Hometown Hero (Hometown Alaska Men Book 2) (2 page)

BOOK: Hometown Hero (Hometown Alaska Men Book 2)
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She glanced away. In that moment, he understood why the men had been fighting. Trouble followed Tawney, it always had. She was too beautiful for her own good. No one knew that better than he did. Obviously time hadn't taught her anything. She was still in the business of twisting a man's gonads into knots, but that didn't excuse the way he'd treated her ten years ago.

"Tawney O'Hara," he said as the hot wash of shame chased the chill from his bones.

"Rick Tabor," she returned, her frosty tone bringing his chill back with a slap.

He could see hostility in her eyes. She hated him, hadn't forgiven him. And why would she? He'd left her at the altar. Walked away from her without a backward glance. Not his finest moment. In his defense, they'd been teenagers. He'd been caught up in the moment, his Johnson doing the thinking for him. Until he'd realized that marrying Tawney would most likely crush his dreams, ruining his chance at leaving town for a career in law enforcement. They'd been too young. He'd done the right thing, yet his betrayal had ridden on his back the better part of ten years.

"What brings you back to town?" he asked.

"Family," she said simply.

He took in the black sweater she wore, the jeans that hugged her hips and long legs like a second skin. An apron was tied around her waist. The familiar teenaged longing filled him. Damn. When it came to her he couldn't think straight. "You working at The Junebug?"

"She started today," his aunt June confirmed. She smiled at Tawney. "Why don't you head back inside, honey? You don't have a coat on. It's freezing out here."

Without a word, Tawney did as June asked.

"I don't like the look in your eyes," June said. "Leave her be, Rick. I had every right to hire her. It's my bar. In my mind I owed her something for my part in the past."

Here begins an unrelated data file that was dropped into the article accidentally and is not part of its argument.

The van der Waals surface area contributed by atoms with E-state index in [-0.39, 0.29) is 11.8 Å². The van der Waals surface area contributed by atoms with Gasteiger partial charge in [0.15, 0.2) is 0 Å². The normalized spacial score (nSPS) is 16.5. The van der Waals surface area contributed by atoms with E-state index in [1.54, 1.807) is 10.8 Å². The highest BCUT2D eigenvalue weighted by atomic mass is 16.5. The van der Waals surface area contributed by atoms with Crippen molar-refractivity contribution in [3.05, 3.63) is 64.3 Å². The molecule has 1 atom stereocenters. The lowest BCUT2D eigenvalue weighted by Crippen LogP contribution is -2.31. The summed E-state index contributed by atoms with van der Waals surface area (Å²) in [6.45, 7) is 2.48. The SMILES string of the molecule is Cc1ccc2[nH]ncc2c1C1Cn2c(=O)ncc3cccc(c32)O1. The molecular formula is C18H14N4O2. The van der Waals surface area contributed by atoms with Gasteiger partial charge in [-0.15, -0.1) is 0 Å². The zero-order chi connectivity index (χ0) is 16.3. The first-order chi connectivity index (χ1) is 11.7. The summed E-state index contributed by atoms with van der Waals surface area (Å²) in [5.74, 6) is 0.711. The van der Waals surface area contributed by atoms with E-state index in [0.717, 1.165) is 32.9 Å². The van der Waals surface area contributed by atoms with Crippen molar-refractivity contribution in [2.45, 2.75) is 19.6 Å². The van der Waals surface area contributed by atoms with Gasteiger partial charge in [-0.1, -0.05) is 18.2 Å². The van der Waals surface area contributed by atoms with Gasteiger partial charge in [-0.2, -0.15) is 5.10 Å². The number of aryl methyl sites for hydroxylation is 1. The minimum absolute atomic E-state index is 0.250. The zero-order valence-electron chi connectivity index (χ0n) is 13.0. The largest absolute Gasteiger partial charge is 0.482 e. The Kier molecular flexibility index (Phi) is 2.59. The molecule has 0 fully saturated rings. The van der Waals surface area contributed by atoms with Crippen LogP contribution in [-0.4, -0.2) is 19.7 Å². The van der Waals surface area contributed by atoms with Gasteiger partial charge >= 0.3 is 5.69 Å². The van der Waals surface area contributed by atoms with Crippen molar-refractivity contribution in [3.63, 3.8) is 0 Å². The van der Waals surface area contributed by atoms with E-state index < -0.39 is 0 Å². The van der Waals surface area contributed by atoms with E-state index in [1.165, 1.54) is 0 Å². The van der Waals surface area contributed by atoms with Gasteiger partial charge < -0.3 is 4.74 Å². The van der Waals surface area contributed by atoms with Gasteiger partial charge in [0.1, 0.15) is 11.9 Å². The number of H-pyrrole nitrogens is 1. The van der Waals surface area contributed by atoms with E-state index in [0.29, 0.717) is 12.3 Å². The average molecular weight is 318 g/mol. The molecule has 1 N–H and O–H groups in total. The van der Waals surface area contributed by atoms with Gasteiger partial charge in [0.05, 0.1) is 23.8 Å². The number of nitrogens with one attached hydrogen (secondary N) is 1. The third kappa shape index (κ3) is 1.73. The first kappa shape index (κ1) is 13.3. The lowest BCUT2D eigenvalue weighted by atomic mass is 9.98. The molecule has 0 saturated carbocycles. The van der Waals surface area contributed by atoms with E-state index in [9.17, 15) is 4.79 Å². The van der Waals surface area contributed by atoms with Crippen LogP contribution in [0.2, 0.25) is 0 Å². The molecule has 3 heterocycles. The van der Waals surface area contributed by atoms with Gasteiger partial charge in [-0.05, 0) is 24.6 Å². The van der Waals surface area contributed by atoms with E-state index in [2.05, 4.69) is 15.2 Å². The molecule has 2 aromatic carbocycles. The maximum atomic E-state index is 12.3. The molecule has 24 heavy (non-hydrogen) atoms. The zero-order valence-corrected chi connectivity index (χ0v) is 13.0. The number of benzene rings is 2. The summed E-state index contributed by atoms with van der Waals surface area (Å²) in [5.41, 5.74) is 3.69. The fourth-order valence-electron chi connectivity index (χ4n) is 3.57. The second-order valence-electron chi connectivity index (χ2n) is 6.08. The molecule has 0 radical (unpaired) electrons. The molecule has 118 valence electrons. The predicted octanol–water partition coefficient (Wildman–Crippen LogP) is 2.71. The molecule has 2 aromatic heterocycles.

"For my mistakes?" Rick asked, making an effort to unclench his jaw. "What happened between Tawney and me had nothing to do with you."

"That girl's had a rough time," June said. "She's come home to heal, just like you have. She needed a job. Just like you did. I gave her one. End of story. She's not looking for trouble."

"I disagree." Rick frowned. "With a face like that, trouble follows her. You know as well as I do that men will fight over her, especially when liquor is involved. She's not going to be good for business."

June's mouth tightened and Rick knew he'd pushed his aunt too far.

"Again I'm going to tell you," June said, "she was doing her job, nothing more."

"We'll see," Rick said, unconvinced.

June smiled. "I'll keep a closer watch on her. Will that satisfy you?"

"I hope I don't have to say I told you so," Rick said with a shake of his head.

"You won't. Now go and enjoy your day off." June gave him a pat on the arm before heading back inside.

Rick gave himself a mental shake. His aunt June was the closest person Rick had to a mother. She knew him, knew his history with the town, understood his reasons for coming home. He trusted her.

But hiring Tawney O'Hara? Man, what a blast from the past. Now here she was, a constant reminder of the coward he'd once been. He'd grown up enough to know he owed Tawney a man-sized apology. No matter their past, in no way had she deserved what he'd done to her.